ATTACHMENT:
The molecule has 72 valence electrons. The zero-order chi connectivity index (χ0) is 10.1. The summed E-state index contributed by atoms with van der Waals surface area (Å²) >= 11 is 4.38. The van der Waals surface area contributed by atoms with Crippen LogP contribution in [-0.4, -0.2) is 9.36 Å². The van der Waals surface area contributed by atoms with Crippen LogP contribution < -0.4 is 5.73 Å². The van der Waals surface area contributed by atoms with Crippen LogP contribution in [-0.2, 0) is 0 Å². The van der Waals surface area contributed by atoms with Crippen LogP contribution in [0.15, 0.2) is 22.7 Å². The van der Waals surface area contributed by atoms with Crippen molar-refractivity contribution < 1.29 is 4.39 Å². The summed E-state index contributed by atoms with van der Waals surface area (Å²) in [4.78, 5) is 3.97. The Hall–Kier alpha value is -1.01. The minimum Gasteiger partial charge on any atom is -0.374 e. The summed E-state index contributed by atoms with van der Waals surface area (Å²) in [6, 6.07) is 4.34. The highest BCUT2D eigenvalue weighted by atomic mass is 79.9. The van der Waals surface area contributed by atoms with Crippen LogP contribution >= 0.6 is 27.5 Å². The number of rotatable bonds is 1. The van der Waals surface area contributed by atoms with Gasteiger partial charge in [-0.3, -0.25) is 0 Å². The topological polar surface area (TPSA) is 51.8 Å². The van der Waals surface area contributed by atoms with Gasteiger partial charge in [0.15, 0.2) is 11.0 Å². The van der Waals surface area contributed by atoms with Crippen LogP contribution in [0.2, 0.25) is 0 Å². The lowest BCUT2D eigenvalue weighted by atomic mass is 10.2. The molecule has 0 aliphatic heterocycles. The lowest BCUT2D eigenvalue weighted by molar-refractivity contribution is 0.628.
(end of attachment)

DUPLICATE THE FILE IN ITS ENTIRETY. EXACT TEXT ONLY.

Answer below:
The molecule has 72 valence electrons. The zero-order chi connectivity index (χ0) is 10.1. The summed E-state index contributed by atoms with van der Waals surface area (Å²) >= 11 is 4.38. The van der Waals surface area contributed by atoms with Crippen LogP contribution in [-0.4, -0.2) is 9.36 Å². The van der Waals surface area contributed by atoms with Crippen LogP contribution < -0.4 is 5.73 Å². The van der Waals surface area contributed by atoms with Crippen LogP contribution in [-0.2, 0) is 0 Å². The van der Waals surface area contributed by atoms with Crippen LogP contribution in [0.15, 0.2) is 22.7 Å². The van der Waals surface area contributed by atoms with Crippen molar-refractivity contribution < 1.29 is 4.39 Å². The summed E-state index contributed by atoms with van der Waals surface area (Å²) in [4.78, 5) is 3.97. The Hall–Kier alpha value is -1.01. The minimum Gasteiger partial charge on any atom is -0.374 e. The summed E-state index contributed by atoms with van der Waals surface area (Å²) in [6, 6.07) is 4.34. The highest BCUT2D eigenvalue weighted by atomic mass is 79.9. The van der Waals surface area contributed by atoms with Crippen LogP contribution >= 0.6 is 27.5 Å². The number of rotatable bonds is 1. The van der Waals surface area contributed by atoms with Gasteiger partial charge in [-0.3, -0.25) is 0 Å². The topological polar surface area (TPSA) is 51.8 Å². The van der Waals surface area contributed by atoms with Gasteiger partial charge in [0.15, 0.2) is 11.0 Å². The van der Waals surface area contributed by atoms with Crippen LogP contribution in [0.2, 0.25) is 0 Å². The lowest BCUT2D eigenvalue weighted by atomic mass is 10.2. The molecule has 0 aliphatic heterocycles. The lowest BCUT2D eigenvalue weighted by molar-refractivity contribution is 0.628.